My partners tell me that my folks must have cared about me a lot, because I was clean, healthy, and wrapped in a warm blanket when I was found. I could not have been more than a week old. They say that my folks must not have intended to leave me alone for long, because the team of horses they used to pull the wagon I was in was still harnessed and tied to a tree close by. My puppy lay under the wagon. He jumped up and barked when cowboy Billy Bee heard me bawl and lifted me out of the wagon and onto his horse with him.

I was found near a deep, wide arroyo, or wash. Arroyo is a Spanish word we get from the Mexican cowboys. Billy Bee and his partner Darrell Jarvis were at work on a cattle drive for the Adams, Brown and Cunningham Cattle Company. Their job that day was to scout ahead of the herd and find the best place to cross that arroyo, because it flooded from bank to bank after the storm. Most of the time that arroyo was the kind of wash that stayed dry, but that day it ran deep with fast water from a heavy rain that had drenched that whole country for several hours. Cowboy Darrell Jarvis, who was with Billy Bee, searched for tracks around the wagon to find out what happened to my folks, but the heavy rain had washed away every sign of them, except the clothes they left in the wagon.

Billy Bee carried me and Darrel carried my puppy back to their outfit’s camp. An outfit is what a cowboy calls the company he works for. Cap, our old cook, has kept me in his camp and fed and watered me ever since. Cap says that my folks could not have been gone for long before I was found, because I wasn’t hungry when Billy Bee brought me to camp. None of the cowboys ever believed that my folks went off and left me on purpose. Everybody is sure that something drastic happened to separate me from my mother and father.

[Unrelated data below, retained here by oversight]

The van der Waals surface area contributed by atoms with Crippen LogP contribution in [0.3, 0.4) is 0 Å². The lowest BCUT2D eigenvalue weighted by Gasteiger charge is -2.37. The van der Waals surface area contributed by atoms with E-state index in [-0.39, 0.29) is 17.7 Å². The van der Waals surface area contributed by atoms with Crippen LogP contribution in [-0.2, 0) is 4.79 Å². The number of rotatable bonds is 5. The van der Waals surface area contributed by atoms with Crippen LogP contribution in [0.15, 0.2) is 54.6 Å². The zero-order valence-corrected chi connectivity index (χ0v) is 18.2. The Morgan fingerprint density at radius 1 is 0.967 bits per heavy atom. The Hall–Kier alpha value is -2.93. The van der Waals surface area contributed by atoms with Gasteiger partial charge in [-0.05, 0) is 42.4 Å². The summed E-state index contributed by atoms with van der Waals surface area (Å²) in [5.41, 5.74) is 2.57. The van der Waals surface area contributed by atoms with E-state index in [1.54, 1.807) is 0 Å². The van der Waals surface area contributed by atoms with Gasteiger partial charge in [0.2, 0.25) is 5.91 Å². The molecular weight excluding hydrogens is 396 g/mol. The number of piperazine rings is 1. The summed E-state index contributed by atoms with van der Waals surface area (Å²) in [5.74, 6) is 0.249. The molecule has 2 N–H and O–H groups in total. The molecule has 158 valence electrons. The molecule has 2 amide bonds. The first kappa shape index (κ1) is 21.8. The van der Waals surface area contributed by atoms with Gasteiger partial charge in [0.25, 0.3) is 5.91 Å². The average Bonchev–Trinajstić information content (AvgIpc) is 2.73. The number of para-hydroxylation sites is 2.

The water ran fast and deep everywhere along that arroyo at the time I was found. The herd had to wait all the rest of the day for the flood to calm down and it milled around on my folks’ campground and wiped out any sign of them that might have remained after the rain.

The campground is the place where the cook builds his fire and feeds his cowboy crew. When Billy Bee and Darrel reached camp with me is when I guess I became a cowboy. Every cowboy on that crew was happy that I’d been found before I got too hungry and thirsty, and before some old wolf or lion found me and ate me. From that day on, I was a privileged character with those cowboys. Being a privileged character has gone right on for 12 years and very few people ever treated me any different. Maybe that’s because I’m the Dogie and dogies always get the best treatment, and maybe it’s because a cowboy crew is a family and in any family the youngest ones get the best treatment because they need it the most. Then, maybe it’s because nobody ever found out what happened to my folks. Most of the cowboys were youngsters and had been separated from their folks, too, by one thing or another, but they looked after each other and didn’t worry about it much anymore.


Connect with us